Associate Professor, Department of Music, University of Nottingham, England
The British Violin Makers Association is holding a conference on the Messiah violin, in Oxford, next month. I have been formally notified by the Association's Administration Secretary that the BVMA Committee has decided "it would be inappropriate to allow you to attend the Conference."
Four years of meticulous research in the museums and libraries of Oxford, London, Paris, Milan, and Cremona has resulted in the first entirely document-based factual analysis of the historical and physical reality of the Messiah violin, thus supplanting the oft-repeated mythology.
275 pages, 30 colour plates, 30 graphs and line drawings.
In this invaluable and intriguing study, Sackman navigates a clear path through the complex and unreliable history of the much admired Messiah violin, examining a wide range of sources with a keen and critical eye, disentangling fact from legend and re-opening the debate about the instrument's authenticity. Although he does not prove conclusively Stradivari's non-involvement in its construction, he casts sufficient doubts that will challenge curators and connoisseurs to re-evaluate the evidence and reconsider their views regarding the instrument's origins and dating.Robin Stowell, Emeritus Professor, Cardiff University
Nicholas Sackman assiduously dismantles every single aspect of what is known or assumed about the provenance of the violin, the archival and textual material, and the characters involved. As a scholarly work it leaves me reeling; Sackman has made an exhaustive examination of all the available material. I am hugely grateful to Sackman for this book.J Dilworth, The Strad, November 2015, p. 98
Click here for full details of the book's contents
At the start of 1890 news emerged from Paris that the two married daughters of Delphin and Jeanne-Emilie Alard — joint owners of the Le Messie violin following the deaths of their parents — were disposed to sell it. Fifteen original letters are held within the Hill Archives at the Ashmolean Museum which chart the process leading up to the purchase of this violin by Mr Robert Crawford of Edinburgh. The earliest letter, on 38 New Bond Street letter-paper, is from Arthur E Hill to Robert Crawford, dated 21st January 1890…Copyright © 2017, Nicholas Sackman. All rights reserved.
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"Your thoroughly well-researched book..."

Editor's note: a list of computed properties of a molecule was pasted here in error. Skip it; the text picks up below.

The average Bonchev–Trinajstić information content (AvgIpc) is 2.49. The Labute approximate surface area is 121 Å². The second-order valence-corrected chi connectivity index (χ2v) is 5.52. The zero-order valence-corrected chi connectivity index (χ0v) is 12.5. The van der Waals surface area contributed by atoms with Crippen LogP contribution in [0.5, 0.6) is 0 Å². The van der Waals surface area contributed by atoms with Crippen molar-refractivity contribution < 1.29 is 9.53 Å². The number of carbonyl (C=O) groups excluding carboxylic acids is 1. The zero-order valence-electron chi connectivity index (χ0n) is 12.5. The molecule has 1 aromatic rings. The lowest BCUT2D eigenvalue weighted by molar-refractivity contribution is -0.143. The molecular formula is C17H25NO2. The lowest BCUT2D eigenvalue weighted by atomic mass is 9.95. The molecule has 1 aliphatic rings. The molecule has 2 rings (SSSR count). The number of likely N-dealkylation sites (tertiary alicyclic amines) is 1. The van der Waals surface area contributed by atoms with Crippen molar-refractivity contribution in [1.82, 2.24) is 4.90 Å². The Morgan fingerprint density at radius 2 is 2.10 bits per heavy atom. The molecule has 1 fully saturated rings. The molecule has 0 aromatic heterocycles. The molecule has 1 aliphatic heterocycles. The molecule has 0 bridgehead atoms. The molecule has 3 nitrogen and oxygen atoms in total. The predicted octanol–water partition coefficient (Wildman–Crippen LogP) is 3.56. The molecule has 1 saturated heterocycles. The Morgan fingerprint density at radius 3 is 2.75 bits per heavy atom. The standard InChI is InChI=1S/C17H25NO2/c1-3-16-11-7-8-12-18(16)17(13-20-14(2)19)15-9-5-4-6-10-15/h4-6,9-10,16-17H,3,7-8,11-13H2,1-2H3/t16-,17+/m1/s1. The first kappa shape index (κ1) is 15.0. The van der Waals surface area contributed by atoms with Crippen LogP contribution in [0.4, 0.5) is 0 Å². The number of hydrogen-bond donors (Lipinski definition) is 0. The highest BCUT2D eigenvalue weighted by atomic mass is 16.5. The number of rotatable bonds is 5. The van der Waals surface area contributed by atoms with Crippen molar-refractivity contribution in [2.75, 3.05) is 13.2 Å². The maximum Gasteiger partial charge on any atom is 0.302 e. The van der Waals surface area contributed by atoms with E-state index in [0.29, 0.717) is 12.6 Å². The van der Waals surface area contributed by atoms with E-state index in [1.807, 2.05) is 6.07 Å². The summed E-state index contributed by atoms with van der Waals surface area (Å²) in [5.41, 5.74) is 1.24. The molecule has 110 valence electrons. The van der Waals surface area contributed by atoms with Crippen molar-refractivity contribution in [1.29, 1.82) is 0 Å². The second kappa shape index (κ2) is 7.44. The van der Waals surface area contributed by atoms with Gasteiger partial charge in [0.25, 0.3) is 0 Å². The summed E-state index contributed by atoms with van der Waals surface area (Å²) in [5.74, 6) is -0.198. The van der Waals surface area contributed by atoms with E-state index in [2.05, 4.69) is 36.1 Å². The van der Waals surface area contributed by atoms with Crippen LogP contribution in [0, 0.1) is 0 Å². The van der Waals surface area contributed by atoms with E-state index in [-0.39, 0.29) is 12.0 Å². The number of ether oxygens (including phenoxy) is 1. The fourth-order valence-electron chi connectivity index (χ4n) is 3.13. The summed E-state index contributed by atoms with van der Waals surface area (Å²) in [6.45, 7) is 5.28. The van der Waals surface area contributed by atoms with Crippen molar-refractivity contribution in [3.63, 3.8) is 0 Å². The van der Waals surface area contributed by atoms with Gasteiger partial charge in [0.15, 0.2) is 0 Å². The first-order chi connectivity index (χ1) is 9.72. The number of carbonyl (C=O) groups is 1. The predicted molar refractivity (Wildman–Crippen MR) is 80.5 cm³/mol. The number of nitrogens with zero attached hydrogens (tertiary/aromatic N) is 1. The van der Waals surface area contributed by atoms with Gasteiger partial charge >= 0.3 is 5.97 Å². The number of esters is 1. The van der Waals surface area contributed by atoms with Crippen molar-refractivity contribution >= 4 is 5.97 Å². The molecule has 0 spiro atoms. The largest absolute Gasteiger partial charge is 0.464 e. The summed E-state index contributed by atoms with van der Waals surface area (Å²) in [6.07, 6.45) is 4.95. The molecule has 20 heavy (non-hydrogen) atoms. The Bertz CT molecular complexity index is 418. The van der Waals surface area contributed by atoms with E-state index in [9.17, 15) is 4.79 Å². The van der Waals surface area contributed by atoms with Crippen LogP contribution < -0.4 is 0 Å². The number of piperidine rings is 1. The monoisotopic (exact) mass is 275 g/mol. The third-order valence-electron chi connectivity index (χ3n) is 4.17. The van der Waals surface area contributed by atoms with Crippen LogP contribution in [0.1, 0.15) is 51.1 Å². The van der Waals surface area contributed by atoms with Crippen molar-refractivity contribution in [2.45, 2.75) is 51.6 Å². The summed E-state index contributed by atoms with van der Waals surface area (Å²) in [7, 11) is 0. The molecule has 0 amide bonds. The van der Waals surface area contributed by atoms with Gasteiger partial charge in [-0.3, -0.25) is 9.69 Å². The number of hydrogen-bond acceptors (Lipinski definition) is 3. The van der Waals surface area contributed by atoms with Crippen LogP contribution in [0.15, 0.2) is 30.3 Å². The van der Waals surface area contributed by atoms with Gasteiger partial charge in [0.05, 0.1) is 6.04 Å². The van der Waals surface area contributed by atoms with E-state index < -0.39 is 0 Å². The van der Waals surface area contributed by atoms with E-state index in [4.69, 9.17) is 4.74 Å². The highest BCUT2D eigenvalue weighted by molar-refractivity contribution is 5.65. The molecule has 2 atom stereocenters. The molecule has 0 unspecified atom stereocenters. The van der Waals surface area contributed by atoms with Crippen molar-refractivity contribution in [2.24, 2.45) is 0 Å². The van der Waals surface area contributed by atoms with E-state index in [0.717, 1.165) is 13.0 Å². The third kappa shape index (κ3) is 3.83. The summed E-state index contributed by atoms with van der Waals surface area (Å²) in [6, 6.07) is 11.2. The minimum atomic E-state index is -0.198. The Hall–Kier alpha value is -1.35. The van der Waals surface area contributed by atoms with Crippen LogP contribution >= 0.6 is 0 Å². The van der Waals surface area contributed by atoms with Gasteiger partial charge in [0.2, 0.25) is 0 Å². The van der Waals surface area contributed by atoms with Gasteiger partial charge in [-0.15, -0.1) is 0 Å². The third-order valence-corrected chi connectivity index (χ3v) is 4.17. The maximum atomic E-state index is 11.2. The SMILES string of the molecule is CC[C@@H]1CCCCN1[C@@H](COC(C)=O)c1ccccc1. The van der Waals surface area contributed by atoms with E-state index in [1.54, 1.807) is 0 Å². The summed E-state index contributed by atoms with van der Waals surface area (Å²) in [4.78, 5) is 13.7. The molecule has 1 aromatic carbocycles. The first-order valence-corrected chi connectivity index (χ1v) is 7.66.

"I especially enjoyed not only following your lines of thought, but also the way you constantly cover every eventuality. When you have made a statement, you seem to know each and every doubt that may come up in the reader's mind and [you] immediately deal with that as well."
"Allow me to say that this is an impressive piece of work."
"I have now completed, and greatly enjoyed, reading your meticulously researched book [which] reveals many missing pieces in the complex jigsaw of putting together the various transactions and correspondence relating to [the Messiah violin]. It was refreshing to read your book and I understand the work you have put into writing it; thank you."
"Your book will occupy an honoured place on my shelves."
"I don't think that anybody has analysed every single strength and weakness of the science of dendrochronology as you have done. This alone must make your book a classic, far beyond the questions around Vuillaume and the Messiah [violin]."
"Thank you for the book, which has been revelatory in so many respects; you have done a great job in assembling the evidence."
"Regarding your 'Messiah' book, I read it cover to cover glued to every word and sentence; you make a very strong argument and I am impressed! Your research is so thorough."
"Your book is the most scholarly and deeply researched study of the disputed instrument ever undertaken; it demolishes the long-accepted provenance of the Messiah [violin]."
"I have just finished reading your book. It is refreshing to have a work of genuine scholarship in the literature of the violin; it has set a new benchmark for future studies. Congratulations on such an important publication." all comments are on file
Price: £40 (GBP) plus postage. Below is an estimate of the total cost of buying one copy of The Messiah violin: a reliable history?, including delivery costs, based on current (2017) postal-charge information. A confirmed cost will be provided on receipt of an order. One book, with packaging, weighs more than 1 kilogram.
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